The Junction

Image

(Copyright Ted Strutz)

This is my Friday Fictioneers submission for the week. The above picture has a strange, haunting quality which seems to have inspired a rare, straight-even sombre- story. It’s a bit of a departure for me and the forced economy of the word limit was probably helpful in keeping my from getting too melodramatic. I’ll be back to frivolity next week, I promise. (Nb-having read some of the other stories, it’s obvious the photo’s of a ferry. I thought it was a train going over a low bridge or by the side of a body of water-a la Penzance)

The train slows on the approach. This is my stop, a short walk from my house. Sally should be back by now, would’ve been back if she’d taken the train to work that morning.

It’s getting dark. I finished late, as usual. The new management work us harder than Mr Evans ever did. Even after the accident, they let it be known that if I took my eye off the ball, there’d be…repercussions. Two day’s compassionate leave for the funeral arrangements and that was it. Nothing personal, they said; they’d a business to run.

A recorded announcement reminds me to take my personal belongings with me. I ignore it, sit back, let the train pull away, let it carry me away till the land runs out. There’s nothing to keep me here anymore.

I look around the carriage; I’m not the only one.

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20 Comments

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20 responses to “The Junction

  1. Very effective in evoking the dark mood, the pain of loss.A haunting story to match the haunting photo.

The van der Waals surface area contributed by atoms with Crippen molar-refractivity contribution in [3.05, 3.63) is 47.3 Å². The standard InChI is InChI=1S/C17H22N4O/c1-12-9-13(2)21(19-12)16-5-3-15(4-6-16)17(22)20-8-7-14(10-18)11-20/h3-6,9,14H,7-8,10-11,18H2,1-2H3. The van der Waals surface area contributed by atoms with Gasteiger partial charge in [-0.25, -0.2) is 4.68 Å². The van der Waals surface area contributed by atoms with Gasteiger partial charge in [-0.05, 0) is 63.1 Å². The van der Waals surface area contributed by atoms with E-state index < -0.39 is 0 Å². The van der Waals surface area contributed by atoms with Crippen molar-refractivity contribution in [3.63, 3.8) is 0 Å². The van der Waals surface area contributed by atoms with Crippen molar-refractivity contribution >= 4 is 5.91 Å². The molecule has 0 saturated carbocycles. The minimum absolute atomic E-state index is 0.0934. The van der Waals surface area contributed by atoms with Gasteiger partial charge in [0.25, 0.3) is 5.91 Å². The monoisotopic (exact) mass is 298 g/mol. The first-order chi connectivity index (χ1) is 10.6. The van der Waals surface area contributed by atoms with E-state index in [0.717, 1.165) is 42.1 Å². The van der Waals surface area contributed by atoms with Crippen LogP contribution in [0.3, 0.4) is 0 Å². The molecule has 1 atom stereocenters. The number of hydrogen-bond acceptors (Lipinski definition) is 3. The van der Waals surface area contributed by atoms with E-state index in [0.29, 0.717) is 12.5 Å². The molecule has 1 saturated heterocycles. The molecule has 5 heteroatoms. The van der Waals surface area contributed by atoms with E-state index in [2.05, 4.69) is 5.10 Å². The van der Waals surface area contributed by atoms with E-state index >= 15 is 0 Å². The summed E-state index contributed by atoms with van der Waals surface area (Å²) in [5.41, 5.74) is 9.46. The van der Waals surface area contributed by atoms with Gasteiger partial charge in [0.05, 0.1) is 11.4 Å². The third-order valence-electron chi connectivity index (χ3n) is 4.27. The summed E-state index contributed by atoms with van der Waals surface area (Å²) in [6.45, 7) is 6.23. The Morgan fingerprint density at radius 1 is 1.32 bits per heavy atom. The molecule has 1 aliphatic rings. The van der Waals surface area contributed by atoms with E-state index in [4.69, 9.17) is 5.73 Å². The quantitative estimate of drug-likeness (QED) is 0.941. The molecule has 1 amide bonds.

2. I enjoyed your foray into the darkness. Well done.

  3. kz

    you did a great job in creating the gloomy atmosphere… i was able to imagine the train pulling away.

  4. Holy crap, that last line was the worst! (and i mean that in the best way)

  5. A train. I could see that. Nice mood evoking.

  6. Dear Etienne,

    A somber story. You set the tone well.

    Shalom,

    Rochelle

  7. Dear Etienne,

    You mentioned ‘the forced economy of the word limit’ and then ignored it to produce a somber story revolving around a person of unknown sex, a mysterious funeral and Sally, who may or may not be dead. Oh, yes, and a train ride out of town. What’s going on here? (I’ll keep my eye on the comments and see what I missed.)

    Aloha,

    Doug

    • Hi Doug, I think the train is explained in the preamble as a case of mistaken identity. A case of “It’s not what you look at that matters, but what you see,” perhaps? 🙂

    • Dear Doug, I was actually referring to the forced economy as a good thing in that it forces me to distil the sort down to its bare bones. In this case-as has been the case every time I’ve entered FF-however, I felt that to go below 100 words would have diminished the story too much and, whilst I could have had a go at something shorter, it would have been a lesser story in every sense. That said, I think your interpretation of my story sounds much better than the story itself. All the best.

  8. Your economy of words worked. And your last line leaves room for the reader’s personal interpretation. Very well done.

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